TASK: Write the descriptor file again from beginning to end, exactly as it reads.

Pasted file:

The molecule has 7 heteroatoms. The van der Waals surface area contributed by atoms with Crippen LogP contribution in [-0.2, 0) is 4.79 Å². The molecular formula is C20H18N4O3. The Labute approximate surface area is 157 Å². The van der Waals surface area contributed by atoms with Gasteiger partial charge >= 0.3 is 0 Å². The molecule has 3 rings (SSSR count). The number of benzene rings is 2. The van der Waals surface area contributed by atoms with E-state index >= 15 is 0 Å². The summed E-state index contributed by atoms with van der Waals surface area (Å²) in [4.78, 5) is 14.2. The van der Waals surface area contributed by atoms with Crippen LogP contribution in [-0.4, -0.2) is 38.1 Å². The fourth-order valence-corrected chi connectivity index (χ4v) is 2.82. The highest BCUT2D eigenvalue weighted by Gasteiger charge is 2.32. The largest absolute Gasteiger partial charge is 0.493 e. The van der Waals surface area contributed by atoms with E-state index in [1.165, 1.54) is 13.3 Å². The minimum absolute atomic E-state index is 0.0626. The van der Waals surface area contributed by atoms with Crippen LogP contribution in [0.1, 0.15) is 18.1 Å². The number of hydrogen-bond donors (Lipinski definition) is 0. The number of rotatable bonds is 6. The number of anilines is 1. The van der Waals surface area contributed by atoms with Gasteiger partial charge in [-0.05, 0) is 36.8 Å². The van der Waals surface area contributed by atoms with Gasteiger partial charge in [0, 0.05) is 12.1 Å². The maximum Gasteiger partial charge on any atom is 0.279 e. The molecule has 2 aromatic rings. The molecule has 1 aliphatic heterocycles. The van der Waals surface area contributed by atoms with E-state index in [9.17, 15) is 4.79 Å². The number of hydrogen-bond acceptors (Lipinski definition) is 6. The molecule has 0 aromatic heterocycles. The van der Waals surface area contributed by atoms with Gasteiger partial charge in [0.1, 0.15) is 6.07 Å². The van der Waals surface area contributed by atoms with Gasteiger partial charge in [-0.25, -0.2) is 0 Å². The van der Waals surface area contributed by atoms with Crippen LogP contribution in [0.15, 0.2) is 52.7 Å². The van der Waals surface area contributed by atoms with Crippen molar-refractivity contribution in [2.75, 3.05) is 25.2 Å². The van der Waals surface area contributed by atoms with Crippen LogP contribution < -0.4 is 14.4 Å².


The molecule has 7 heteroatoms. The van der Waals surface area contributed by atoms with Crippen LogP contribution in [-0.2, 0) is 4.79 Å². The molecular formula is C20H18N4O3. The Labute approximate surface area is 157 Å². The van der Waals surface area contributed by atoms with Gasteiger partial charge >= 0.3 is 0 Å². The molecule has 3 rings (SSSR count). The number of benzene rings is 2. The van der Waals surface area contributed by atoms with E-state index >= 15 is 0 Å². The summed E-state index contributed by atoms with van der Waals surface area (Å²) in [4.78, 5) is 14.2. The van der Waals surface area contributed by atoms with Crippen LogP contribution in [-0.4, -0.2) is 38.1 Å². The fourth-order valence-corrected chi connectivity index (χ4v) is 2.82. The highest BCUT2D eigenvalue weighted by Gasteiger charge is 2.32. The largest absolute Gasteiger partial charge is 0.493 e. The van der Waals surface area contributed by atoms with E-state index in [1.165, 1.54) is 13.3 Å². The minimum absolute atomic E-state index is 0.0626. The van der Waals surface area contributed by atoms with Crippen LogP contribution in [0.1, 0.15) is 18.1 Å². The number of hydrogen-bond donors (Lipinski definition) is 0. The number of rotatable bonds is 6. The number of anilines is 1. The van der Waals surface area contributed by atoms with Gasteiger partial charge in [-0.05, 0) is 36.8 Å². The van der Waals surface area contributed by atoms with Gasteiger partial charge in [0, 0.05) is 12.1 Å². The maximum Gasteiger partial charge on any atom is 0.279 e. The molecule has 2 aromatic rings. The molecule has 1 aliphatic heterocycles. The van der Waals surface area contributed by atoms with E-state index in [9.17, 15) is 4.79 Å². The number of hydrogen-bond acceptors (Lipinski definition) is 6. The molecule has 0 aromatic heterocycles. The van der Waals surface area contributed by atoms with Gasteiger partial charge in [0.1, 0.15) is 6.07 Å². The van der Waals surface area contributed by atoms with Gasteiger partial charge in [-0.25, -0.2) is 0 Å². The van der Waals surface area contributed by atoms with Crippen LogP contribution in [0.15, 0.2) is 52.7 Å². The van der Waals surface area contributed by atoms with Crippen molar-refractivity contribution in [2.75, 3.05) is 25.2 Å². The van der Waals surface area contributed by atoms with Crippen LogP contribution < -0.4 is 14.4 Å².